Each of these four feeling-needs (referring not to the fact of our being safe, loved, capable, or worthy, but our need to feel we are such) presents itself at a critical period of our development, in this precise sequence, rising upon earlier ones and setting the stage for those coming later. (As is often the case with my diagrams, information should be read organically from the bottom and flowing or growing upward.)

The four feeling-needs further organize into two broader concerns connecting to ego’s need to belong (or fit in) and be recognized (or stand out) – the two polar drives in our construction of identity. Belonging answers our need to feel safe and loved; recognition satisfies our need to feel capable and worthy.

You can appreciate their polarity in the way they pull against each other: the effort to gain approval (a type of social recognition) often involves a willingness to give up some anonymity (a type of social belonging). Conversely, if our first priority is to hold a position of acceptance (another type of belonging), we will try not to draw undo attention to ourselves (another type of recognition).

In dynamical systems, something called an ‘attractor’ is a recurrent code that draws a system into persistent patterns of organization. In our consideration of the pattern known as personal identity (or the construct of who you are), two polar attractors drive development: at one end is the secure base (an attractor for safety, love, acceptance and belonging), while at the other end is the proving circle (an attractor for personal power, worth, approval and recognition).

Archetypally these correspond to our mother (or mother figure) and father (or father figure), respectively. A number of Freud’s most enduring insights can be liberated from his theory of sexuality and better understood archetypally in these terms instead.

The unique admixture of temperamental predispositions, environmental conditions, and personal life events tends to ‘lean’ our personality more toward one attractor than the other. Even within the range of so-called normal psychology this is the case. A normal well-adjusted personality can value belonging over recognition, or vice versa. The important point is that both attractors and their associated values are critical to our identity and mental health.

What this suggests is that our individual personality can be understood (not diagnosed!) as either security-seeking or esteem-seeking. Identifying more with one doesn’t mean that we have no interest in the other; healthy identity is somewhere in the balance of both. If you happen to value safety and love over power and worth, it may simply reveal that close relationships are more important to you than personal achievements, not that accomplishing things and making progress don’t matter.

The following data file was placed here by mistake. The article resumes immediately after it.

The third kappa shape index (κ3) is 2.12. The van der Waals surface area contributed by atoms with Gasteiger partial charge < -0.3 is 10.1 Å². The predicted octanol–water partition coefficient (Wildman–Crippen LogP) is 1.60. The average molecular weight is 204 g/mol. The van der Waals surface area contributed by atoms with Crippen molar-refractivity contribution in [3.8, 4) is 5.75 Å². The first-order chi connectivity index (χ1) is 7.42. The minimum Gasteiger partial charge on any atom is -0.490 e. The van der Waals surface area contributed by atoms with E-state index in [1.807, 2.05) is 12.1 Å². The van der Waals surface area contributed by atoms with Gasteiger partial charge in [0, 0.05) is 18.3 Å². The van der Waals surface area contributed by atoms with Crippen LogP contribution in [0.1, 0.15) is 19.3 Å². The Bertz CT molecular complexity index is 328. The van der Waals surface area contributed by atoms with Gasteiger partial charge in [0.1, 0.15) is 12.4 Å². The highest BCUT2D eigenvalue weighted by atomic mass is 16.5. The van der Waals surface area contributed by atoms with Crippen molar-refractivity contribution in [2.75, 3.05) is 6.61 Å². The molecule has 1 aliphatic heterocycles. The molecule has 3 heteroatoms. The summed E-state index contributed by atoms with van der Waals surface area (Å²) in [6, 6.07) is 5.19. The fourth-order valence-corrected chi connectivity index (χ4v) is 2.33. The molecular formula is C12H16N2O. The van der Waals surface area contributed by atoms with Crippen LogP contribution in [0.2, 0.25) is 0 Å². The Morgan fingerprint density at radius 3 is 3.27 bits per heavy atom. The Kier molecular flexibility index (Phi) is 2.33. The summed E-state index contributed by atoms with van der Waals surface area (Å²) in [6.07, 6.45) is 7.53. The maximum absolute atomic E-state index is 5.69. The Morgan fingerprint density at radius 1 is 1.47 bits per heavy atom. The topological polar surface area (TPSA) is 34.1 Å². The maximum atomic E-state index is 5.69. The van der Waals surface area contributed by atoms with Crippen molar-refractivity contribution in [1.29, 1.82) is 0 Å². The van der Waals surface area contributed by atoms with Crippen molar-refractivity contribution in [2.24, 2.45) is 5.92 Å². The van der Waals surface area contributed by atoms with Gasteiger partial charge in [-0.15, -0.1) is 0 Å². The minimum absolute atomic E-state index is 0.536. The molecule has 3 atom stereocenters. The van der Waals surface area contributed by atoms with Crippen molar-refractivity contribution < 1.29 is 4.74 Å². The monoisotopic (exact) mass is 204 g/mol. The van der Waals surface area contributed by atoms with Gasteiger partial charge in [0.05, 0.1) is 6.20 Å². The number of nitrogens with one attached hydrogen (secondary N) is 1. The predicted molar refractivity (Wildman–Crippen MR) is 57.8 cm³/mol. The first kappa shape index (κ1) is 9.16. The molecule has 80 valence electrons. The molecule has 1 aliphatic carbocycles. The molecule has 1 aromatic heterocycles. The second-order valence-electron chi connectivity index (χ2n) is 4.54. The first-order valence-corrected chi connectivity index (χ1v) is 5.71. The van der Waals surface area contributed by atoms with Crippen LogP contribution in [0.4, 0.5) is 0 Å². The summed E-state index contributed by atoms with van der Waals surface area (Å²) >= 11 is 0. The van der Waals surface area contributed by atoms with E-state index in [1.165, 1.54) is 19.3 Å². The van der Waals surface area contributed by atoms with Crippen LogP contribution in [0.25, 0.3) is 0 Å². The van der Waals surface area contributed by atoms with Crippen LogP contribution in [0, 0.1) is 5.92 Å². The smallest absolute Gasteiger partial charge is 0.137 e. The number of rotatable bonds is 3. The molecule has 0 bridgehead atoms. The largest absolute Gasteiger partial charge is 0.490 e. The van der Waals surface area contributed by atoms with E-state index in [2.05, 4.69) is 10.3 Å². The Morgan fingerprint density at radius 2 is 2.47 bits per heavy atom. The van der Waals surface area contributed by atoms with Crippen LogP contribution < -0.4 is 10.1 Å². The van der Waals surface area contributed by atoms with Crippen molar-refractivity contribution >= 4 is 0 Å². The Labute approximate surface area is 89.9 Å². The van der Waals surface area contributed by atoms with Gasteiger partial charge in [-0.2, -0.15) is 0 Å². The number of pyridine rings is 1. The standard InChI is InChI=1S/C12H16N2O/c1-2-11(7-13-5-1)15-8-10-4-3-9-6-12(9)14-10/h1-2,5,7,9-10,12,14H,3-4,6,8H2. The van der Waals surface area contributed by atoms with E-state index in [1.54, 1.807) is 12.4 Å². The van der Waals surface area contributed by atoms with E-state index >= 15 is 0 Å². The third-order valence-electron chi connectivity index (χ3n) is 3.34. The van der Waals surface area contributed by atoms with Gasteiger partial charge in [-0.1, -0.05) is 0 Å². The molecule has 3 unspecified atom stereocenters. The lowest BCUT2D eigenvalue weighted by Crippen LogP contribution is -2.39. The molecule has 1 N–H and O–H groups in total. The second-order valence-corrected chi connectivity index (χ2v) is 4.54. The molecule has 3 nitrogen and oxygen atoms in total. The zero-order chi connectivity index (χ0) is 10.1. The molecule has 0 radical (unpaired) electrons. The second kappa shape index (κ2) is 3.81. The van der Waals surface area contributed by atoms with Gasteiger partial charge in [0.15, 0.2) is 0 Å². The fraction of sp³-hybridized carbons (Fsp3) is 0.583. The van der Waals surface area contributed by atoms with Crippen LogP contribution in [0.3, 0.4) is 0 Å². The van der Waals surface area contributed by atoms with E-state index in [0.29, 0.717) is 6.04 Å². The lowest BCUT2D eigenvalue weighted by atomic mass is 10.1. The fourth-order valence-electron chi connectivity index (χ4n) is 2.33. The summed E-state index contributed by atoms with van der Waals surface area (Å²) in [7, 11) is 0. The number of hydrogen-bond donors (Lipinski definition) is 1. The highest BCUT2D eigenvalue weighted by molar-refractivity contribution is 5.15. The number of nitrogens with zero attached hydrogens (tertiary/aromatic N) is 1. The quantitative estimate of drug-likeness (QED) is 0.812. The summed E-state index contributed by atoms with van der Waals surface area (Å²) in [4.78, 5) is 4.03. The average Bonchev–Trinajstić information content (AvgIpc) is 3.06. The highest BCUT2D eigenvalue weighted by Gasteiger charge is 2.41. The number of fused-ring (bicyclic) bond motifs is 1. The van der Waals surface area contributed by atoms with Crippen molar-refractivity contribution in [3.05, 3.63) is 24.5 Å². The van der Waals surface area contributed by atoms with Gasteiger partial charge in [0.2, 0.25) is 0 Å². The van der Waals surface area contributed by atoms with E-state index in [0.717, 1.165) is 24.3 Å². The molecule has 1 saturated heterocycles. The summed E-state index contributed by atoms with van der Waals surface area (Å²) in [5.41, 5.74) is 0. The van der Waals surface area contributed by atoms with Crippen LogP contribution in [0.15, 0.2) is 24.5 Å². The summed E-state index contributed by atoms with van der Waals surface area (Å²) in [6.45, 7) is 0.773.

You were probably waiting for me to mention this: It can happen that the balance snaps and we get stuck at one pole or the other. Security becomes everything and we end up giving all our energy to pleasing and placating the people we feel we can’t live without. (This is common among children of addicts and victims of abuse.) Or else if we’re caught at the other end, we stay busy trying to flatter and impress others so they’ll esteem us as somebody important and worthy of praise. (This is frequent among celebrities and performers of various kinds.)

The goal of development is to hold the balance and use our stable center of personal identity to leap (or drop) into a larger (or deeper) experience of wholeness and wellbeing. More about that next time …

 

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Fully Present

Fully PresentIn the Wisdom Circle I’m part of, conversation flows along tangents into topics that interest us or challenge our pursuit of a relevant secular spirituality. Whatever arena we wander into, it’s not just a new perspective we’re after, but some kind of meaningful and responsible course of action. Given such-and-such, what can we do in the interest of greater honesty, integrity, and effectiveness? Our objective in every case is to clarify how a fully engaged spirituality might affect or transform the way we live in this world.

I am reminded of the diagnostic matrix used in conventional psychotherapy for identifying and treating a client’s peculiar form of suffering. Typically a strong and overwhelming feeling of unhappiness is what first motivates an individual to seek professional help, and it’s here that interpretation begins. And as such feeling will commonly exert either a suppressive or compulsive effect on behavior, sapping one’s drive or spurring conduct that only adds to the problem, any counselor who’s paying attention will also look carefully at what the client is doing.

After the linkage between feeling and behavior has been established, the task of therapy becomes one of bringing to light the associated thoughts and beliefs which have the client locked in a mindset that is perhaps irrational, unrealistic, juvenile, or delusional. As thinking provides an overlay of commentary on suffering – adding justification, self-judgment, conspiracy theories, or just more confusion to the pain – it is necessary to get this storyteller out of the closet and into the light of interrogation. It is hoped that by changing up the mental script a client will begin to feel better about things, start acting differently, and thereafter produce more positive results.